The Mysteries of Miscarriage

Each year, 4 million parents welcome new babies. More than 1 million others lose theirs before they're born. Why? It's the question of the month, after a headline-grabbing study said women who reported consuming more than 200 milligrams of caffeine a day doubled their risk of miscarriage--from the 12 percent among non-using participants to 25 percent. (A 12-ounce "tall" Starbucks coffee contains 260mg.) Latte lovers flooded doctors' offices with anguished queries. The hysteria is "like an epidemic," says Yale University Ob-Gyn Mary Jane Minkin, author of "The Yale Guide to Women's Reproductive Health."

Caffeine, of course, isn't the only culprit. The list of factors that plays a role in miscarriage is long, and not all of them can be controlled. Or understood. More than half of all miscarriages are caused by chromosomal abnormalities. "It's nature's way of saying, 'this isn't working, so we're going to let it go'," says Duke University Ob-Gyn Susann Clifford. Random chromosomal error causes 70 percent of pregnancies that end before six weeks of gestation, 50 percent of pregnancies that stop between six and 10 weeks and only 5 percent of pregnancies that end after 10 weeks.

Women cannot do much about some risk factors, such as previous miscarriages and advanced maternal age. "You can't change your age, and you can't change your history. It's a frustrating business," says Mount Sinai School of Medicine epidemiologist David Savitz. Older women are simply more likely to conceive embryos with chromosomal abnormalities, such as Down syndrome. In the general population, the risk of miscarriage after six weeks gestation is 15 percent. At age 35 it's 25 percent and at age 40 it's 42 percent.

There are steps that women of all ages can take to lessen other potential risks--even before they conceive. "Good preconception care is probably your best bet," says Dr. Uma Reddy, a medical officer for the National Institute of Child Health and Development. "By the time you come and see your Ob at 11 weeks, it's already too late." Before and after conception, take prenatal vitamins (which include folic acid), don't smoke, avoid second-hand smoke and toxic chemicals, and maintain an ideal body weight. Obesity increases the risk of miscarriage (and birth defects) and is emerging as a significant risk factor for stillbirth, says Reddy. Eating undercooked meat can increase exposure to the bacteria listeria, to E. coli and to the toxoplasma parasite. Cleaning the litter box of an outdoor cat, who may eat an infected bird or rodent, also increases the risk of toxoplasmosis.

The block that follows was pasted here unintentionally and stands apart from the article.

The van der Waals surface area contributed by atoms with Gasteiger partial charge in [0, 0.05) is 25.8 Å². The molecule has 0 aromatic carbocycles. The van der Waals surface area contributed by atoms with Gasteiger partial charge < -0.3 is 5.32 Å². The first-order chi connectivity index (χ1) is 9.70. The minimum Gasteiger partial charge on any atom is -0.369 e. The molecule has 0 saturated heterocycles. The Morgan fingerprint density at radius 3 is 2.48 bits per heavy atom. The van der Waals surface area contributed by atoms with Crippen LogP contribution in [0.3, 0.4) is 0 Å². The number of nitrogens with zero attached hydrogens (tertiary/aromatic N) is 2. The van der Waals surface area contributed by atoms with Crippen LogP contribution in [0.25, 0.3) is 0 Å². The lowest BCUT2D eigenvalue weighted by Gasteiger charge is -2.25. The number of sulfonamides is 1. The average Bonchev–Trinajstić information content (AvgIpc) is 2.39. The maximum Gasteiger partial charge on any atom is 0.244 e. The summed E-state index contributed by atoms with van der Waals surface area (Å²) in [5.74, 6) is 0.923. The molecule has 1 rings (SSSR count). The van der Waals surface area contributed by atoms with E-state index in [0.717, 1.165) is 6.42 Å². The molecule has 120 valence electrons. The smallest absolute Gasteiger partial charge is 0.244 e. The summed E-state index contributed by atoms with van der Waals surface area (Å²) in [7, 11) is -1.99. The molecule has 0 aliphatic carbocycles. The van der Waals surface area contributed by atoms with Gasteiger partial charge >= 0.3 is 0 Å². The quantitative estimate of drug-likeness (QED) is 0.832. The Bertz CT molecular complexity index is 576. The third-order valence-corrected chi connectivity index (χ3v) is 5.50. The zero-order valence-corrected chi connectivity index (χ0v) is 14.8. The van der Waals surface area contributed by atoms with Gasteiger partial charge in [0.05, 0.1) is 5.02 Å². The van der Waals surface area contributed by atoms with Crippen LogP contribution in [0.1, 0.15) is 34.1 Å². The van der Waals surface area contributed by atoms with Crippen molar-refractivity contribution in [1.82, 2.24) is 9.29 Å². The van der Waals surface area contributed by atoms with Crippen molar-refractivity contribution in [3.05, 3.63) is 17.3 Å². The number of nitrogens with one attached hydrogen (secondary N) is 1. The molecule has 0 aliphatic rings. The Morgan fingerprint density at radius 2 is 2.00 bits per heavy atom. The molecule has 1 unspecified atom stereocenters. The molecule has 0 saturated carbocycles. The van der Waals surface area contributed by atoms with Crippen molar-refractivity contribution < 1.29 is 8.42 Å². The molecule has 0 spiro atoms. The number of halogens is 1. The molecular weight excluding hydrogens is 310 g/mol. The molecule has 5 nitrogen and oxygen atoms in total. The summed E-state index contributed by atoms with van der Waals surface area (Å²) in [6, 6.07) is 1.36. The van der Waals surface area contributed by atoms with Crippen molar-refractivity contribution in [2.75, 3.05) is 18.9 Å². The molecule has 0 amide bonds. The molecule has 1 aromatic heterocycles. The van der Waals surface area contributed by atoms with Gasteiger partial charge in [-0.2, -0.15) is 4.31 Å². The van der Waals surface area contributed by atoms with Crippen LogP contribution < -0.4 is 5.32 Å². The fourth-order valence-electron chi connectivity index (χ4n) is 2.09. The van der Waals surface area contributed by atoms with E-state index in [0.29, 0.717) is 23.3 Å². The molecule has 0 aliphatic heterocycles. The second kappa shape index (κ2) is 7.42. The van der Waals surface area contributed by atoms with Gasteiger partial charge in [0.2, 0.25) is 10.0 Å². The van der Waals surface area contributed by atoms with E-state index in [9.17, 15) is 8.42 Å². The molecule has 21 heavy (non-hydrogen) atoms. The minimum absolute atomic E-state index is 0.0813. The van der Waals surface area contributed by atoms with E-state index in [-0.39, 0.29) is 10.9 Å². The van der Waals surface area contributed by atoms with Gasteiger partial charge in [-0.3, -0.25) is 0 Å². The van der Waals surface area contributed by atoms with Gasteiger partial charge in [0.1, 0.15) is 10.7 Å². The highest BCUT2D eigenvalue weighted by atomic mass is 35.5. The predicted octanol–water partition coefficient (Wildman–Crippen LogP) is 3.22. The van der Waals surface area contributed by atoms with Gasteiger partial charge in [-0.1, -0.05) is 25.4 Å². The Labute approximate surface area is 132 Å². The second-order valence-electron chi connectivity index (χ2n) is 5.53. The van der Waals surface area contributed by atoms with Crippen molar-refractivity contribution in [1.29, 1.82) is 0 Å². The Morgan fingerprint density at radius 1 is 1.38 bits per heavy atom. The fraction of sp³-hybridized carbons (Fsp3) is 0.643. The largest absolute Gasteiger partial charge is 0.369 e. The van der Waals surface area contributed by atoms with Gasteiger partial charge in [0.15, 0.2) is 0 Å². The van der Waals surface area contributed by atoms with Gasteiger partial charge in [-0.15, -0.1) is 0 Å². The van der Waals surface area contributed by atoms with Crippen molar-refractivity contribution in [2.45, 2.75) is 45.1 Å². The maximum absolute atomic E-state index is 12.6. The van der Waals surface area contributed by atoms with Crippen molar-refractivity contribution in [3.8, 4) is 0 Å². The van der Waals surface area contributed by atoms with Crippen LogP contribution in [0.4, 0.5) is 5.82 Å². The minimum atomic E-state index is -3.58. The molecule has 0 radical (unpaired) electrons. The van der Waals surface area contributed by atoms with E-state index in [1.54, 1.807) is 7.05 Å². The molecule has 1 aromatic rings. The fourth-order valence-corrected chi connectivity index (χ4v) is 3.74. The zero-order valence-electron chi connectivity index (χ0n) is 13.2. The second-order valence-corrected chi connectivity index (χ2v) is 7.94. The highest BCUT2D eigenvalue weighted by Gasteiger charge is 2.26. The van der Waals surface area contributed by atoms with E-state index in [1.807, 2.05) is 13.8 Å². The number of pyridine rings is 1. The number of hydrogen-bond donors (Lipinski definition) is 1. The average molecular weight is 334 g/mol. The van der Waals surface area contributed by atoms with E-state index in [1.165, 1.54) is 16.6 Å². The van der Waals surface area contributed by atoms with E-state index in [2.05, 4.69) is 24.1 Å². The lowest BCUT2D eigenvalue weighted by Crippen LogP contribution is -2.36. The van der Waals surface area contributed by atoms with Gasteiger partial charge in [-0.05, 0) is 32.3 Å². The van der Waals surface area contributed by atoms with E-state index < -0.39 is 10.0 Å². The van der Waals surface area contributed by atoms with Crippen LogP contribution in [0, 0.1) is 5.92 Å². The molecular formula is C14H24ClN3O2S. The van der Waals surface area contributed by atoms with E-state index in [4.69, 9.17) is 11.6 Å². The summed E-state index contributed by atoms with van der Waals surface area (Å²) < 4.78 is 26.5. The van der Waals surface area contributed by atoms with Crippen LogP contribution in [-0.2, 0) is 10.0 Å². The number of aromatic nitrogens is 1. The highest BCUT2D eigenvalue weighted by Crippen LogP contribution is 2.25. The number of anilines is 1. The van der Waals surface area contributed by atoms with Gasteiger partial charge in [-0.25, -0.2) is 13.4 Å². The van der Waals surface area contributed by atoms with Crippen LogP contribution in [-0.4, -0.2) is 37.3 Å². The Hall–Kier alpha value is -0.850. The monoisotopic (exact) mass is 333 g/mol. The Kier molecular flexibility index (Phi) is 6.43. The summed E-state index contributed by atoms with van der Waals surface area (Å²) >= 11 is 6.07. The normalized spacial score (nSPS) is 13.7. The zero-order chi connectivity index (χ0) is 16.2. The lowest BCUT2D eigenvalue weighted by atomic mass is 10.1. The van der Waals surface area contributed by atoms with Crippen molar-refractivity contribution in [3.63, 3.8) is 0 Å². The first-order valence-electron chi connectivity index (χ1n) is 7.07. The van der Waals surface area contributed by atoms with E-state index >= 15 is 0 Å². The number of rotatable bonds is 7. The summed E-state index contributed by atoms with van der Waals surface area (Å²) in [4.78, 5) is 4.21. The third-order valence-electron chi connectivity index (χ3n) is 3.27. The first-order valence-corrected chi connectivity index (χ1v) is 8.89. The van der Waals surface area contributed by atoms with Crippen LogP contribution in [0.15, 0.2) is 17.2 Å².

Staying calm is important, as well: a British study last year added to the mounting evidence that stress may increase miscarriage risk. (This is the kind of advice that drives already-anxious women crazy, unfortunately.) Avoid alcohol and illicit drugs, such as marijuana, cocaine and heroin. And use acetaminophen (Tylenol) instead of ibuprofen (Advil), which can decrease the amount of amniotic fluid around the baby, says the NICHD's Reddy. To be safe, avoid sushi and limit consumption of fish high in mercury levels, such as canned tuna, says Dr. Diane Ashton, deputy medical director of the March of Dimes. And avoid soft cheeses like brie and gorgonzola, which may contain the bacteria listeria. Limit exposure to chemicals such as home pesticides, mercury and gasoline--but be realistic. "We're not going to recommend that pregnant women never fill their car," says Ashton. Make sure you're vaccinated against chicken pox and rubella (before trying to conceive) since anything that can cause birth defects may also cause miscarriage. And, to repeat the latest news, don't overdo caffeine, which crosses the placental barrier and increases blood pressure and heart rate.